No, methane’s no fix for global coal-fired energy. Here’s why.
Representatives of the British Columbia, Alberta and federal governments are making the global rounds these days to sell the notion that liquefied natural gas exports can help the climate crisis.
Dave Nikolejsin, deputy minister of the B.C. Ministry of Energy, Mines and Petroleum Resources, for example, flew to Japan last September along with members of the Canadian Society for Unconventional Resources.
There they tried to impress upon the Japanese attendees “the role of Canadian LNG in meeting global climate policy objectives and reducing emissions of carbon dioxide.”
The pitch goes like this: According to LNG Canada, the big Shell project now under construction in northern B.C., could replace 20 to 40 coal-fired plants in countries like China and India with Canadian methane, and reduce their emissions by 60 to 90 million tonnes.
That’s impressive, says LNG Canada, because 90 million tons equals about 80 per cent of Canada’s car pollution. Or all of B.C.’s annual greenhouse gas emissions. The Tyee is supported by readers like you Join us and grow independent media in Canada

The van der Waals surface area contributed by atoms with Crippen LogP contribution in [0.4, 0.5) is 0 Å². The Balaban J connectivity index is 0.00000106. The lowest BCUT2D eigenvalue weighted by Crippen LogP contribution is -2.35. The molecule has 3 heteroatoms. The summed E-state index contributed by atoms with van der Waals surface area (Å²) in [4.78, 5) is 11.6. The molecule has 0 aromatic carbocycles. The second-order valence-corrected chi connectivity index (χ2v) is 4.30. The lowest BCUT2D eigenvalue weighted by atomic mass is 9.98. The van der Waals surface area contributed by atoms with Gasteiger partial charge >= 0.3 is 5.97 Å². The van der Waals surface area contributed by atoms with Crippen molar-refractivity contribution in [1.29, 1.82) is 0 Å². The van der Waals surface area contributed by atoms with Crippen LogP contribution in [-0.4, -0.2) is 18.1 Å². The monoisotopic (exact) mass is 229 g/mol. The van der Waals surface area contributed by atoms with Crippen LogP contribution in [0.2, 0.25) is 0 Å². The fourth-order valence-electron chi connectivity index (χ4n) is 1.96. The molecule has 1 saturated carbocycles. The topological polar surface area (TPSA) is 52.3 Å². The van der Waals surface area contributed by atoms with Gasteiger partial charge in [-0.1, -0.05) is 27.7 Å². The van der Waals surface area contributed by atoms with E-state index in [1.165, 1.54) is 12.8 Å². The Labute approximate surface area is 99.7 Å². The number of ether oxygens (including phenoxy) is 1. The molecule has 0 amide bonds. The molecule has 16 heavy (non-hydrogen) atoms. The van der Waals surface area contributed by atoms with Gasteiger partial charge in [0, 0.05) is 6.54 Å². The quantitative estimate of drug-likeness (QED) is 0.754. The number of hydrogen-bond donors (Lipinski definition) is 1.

In fact, Darren Gee, president and CEO of Peyto Exploration, which fracks for gas in B.C., believes Canada has a “moral obligation to provide the rest of the world with the country’s clean, responsibly-developed energy to improve lives and preserve the environment.”
And so, while the blockaders of northern B.C.’s LNG Canada pipeline await police eviction while claiming to stand up for Indigenous sovereignty and climate protection, backers of the project lay claim to their own moral high ground.
…click on the above link to read the rest of the article…